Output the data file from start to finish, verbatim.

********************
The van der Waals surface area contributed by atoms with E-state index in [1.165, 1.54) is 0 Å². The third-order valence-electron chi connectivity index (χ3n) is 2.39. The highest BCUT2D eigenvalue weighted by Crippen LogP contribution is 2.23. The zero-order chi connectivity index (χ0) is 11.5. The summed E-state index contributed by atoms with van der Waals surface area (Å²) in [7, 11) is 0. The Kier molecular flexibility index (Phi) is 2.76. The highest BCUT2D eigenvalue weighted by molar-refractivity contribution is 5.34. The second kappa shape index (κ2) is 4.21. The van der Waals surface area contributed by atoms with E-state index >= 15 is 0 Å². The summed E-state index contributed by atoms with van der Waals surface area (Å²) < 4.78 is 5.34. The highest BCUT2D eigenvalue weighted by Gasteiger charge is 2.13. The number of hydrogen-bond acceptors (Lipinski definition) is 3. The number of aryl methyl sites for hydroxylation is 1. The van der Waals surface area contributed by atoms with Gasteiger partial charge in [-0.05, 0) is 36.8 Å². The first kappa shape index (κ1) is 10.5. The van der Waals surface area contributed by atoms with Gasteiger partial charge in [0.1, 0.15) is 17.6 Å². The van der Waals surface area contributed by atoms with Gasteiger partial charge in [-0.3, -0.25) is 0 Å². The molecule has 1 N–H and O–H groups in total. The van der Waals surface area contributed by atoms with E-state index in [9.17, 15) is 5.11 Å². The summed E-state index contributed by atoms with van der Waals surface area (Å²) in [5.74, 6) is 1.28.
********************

The van der Waals surface area contributed by atoms with E-state index in [1.165, 1.54) is 0 Å². The third-order valence-electron chi connectivity index (χ3n) is 2.39. The highest BCUT2D eigenvalue weighted by Crippen LogP contribution is 2.23. The zero-order chi connectivity index (χ0) is 11.5. The summed E-state index contributed by atoms with van der Waals surface area (Å²) in [7, 11) is 0. The Kier molecular flexibility index (Phi) is 2.76. The highest BCUT2D eigenvalue weighted by molar-refractivity contribution is 5.34. The second kappa shape index (κ2) is 4.21. The van der Waals surface area contributed by atoms with E-state index >= 15 is 0 Å². The summed E-state index contributed by atoms with van der Waals surface area (Å²) < 4.78 is 5.34. The highest BCUT2D eigenvalue weighted by Gasteiger charge is 2.13. The number of hydrogen-bond acceptors (Lipinski definition) is 3. The number of aryl methyl sites for hydroxylation is 1. The van der Waals surface area contributed by atoms with Gasteiger partial charge in [-0.05, 0) is 36.8 Å². The first kappa shape index (κ1) is 10.5. The van der Waals surface area contributed by atoms with Gasteiger partial charge in [0.1, 0.15) is 17.6 Å². The van der Waals surface area contributed by atoms with Gasteiger partial charge in [-0.3, -0.25) is 0 Å². The molecule has 1 N–H and O–H groups in total. The van der Waals surface area contributed by atoms with E-state index in [9.17, 15) is 5.11 Å². The summed E-state index contributed by atoms with van der Waals surface area (Å²) in [5.74, 6) is 1.28.